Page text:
According to recent reports, Google and Facebook became victims of a phishing scheme, in which Evaldas Rimasauskas got more than $100m from them. As you can see, even the tech giants are not immune from the increasingly sophisticated scamming attacks.
Back in March, it became known that two multinational companies were tricked by a Lithuanian man into sending him more than $100m. The 48-year old was charged with wire fraud, money laundering and aggravated identity theft for impersonating a Taiwanese electronics company Quanta Computer, which works with Google, Facebook and Apple.
Further investigation has revealed that the two firms the scammer sent fraudulent invoices to were Facebook and Google. Both paid out more than $100m. Facebook informed that it recovered major part of the funds and has been cooperating with law enforcement in its investigation since. Google also said that it recouped the funds and consider the matter resolved after detecting the fraud and promptly alerting the authorities.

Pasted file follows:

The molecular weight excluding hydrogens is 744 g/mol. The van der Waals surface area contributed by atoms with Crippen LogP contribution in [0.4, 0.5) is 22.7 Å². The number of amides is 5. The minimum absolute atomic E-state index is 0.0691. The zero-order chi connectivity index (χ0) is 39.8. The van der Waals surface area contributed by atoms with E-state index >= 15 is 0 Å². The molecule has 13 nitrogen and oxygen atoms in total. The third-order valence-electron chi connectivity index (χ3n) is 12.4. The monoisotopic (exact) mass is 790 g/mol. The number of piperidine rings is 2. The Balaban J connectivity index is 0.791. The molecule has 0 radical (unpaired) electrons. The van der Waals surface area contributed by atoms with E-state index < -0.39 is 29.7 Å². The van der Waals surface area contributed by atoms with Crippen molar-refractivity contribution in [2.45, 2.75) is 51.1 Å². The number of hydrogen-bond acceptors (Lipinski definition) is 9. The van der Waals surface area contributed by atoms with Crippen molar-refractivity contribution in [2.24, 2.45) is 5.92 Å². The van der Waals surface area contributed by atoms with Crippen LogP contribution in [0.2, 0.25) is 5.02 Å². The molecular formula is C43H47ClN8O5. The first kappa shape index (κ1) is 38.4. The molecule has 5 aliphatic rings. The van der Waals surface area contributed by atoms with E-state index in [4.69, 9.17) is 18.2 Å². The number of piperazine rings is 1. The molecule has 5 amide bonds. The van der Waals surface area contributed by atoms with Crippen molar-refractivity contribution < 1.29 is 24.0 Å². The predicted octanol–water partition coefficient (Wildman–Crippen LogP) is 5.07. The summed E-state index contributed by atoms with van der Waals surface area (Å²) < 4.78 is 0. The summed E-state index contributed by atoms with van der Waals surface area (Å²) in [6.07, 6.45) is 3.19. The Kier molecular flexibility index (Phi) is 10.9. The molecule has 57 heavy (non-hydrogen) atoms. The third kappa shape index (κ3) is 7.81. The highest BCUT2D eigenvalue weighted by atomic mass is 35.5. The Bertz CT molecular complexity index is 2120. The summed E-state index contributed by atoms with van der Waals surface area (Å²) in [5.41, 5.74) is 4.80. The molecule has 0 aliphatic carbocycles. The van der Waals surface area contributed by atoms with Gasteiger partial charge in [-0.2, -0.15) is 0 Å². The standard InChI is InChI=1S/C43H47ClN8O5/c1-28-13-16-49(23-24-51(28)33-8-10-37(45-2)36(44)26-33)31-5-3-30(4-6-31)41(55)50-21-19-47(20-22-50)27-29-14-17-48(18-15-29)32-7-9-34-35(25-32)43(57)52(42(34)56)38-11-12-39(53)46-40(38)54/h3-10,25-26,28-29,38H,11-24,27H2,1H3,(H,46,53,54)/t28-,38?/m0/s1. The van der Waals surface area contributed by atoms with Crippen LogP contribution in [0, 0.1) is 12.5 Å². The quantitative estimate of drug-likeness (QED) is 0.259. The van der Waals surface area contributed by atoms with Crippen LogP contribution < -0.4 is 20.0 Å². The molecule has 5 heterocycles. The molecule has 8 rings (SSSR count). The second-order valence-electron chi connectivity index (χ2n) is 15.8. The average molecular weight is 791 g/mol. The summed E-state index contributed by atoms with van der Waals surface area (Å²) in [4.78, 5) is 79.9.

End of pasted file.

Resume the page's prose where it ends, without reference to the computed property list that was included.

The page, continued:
This incident proves that a problem of phishing and online fraud has become very big: phishing attacks continue to con individuals and businesses worldwide out of significant sums of money. Everybody has heard of Nigerian Prince scams, but they still continue with bogus claims of money. At the same time, techniques used by the thieves have become increasingly sophisticated. For example, the UK National Audit Office warned late last year that the United Kingdom was poorly prepared for online fraud. The statistics showed that it cost UK consumers at least $19bn in 2016, of which $5.5bn is thought to be hidden and unreported losses from crime including mass marketing fraud and counterfeit goods.
KPMG accountants recorded the value of fraud committed in the United Kingdom in 2016 and reported to the court system to have exceeded $1.5bn, which is a 55% rise against the year before – a dramatic rise in cybercrime. Scammers use all possible ways to trick people – from costly conveyancing scams to fake IT support. You should remember that it is more important than ever to double-check anything asking for personal details or money. However, when such giants as Facebook and Google, who themselves create technology that is meant to help protect against online scammers, are conned, what can an average user do?
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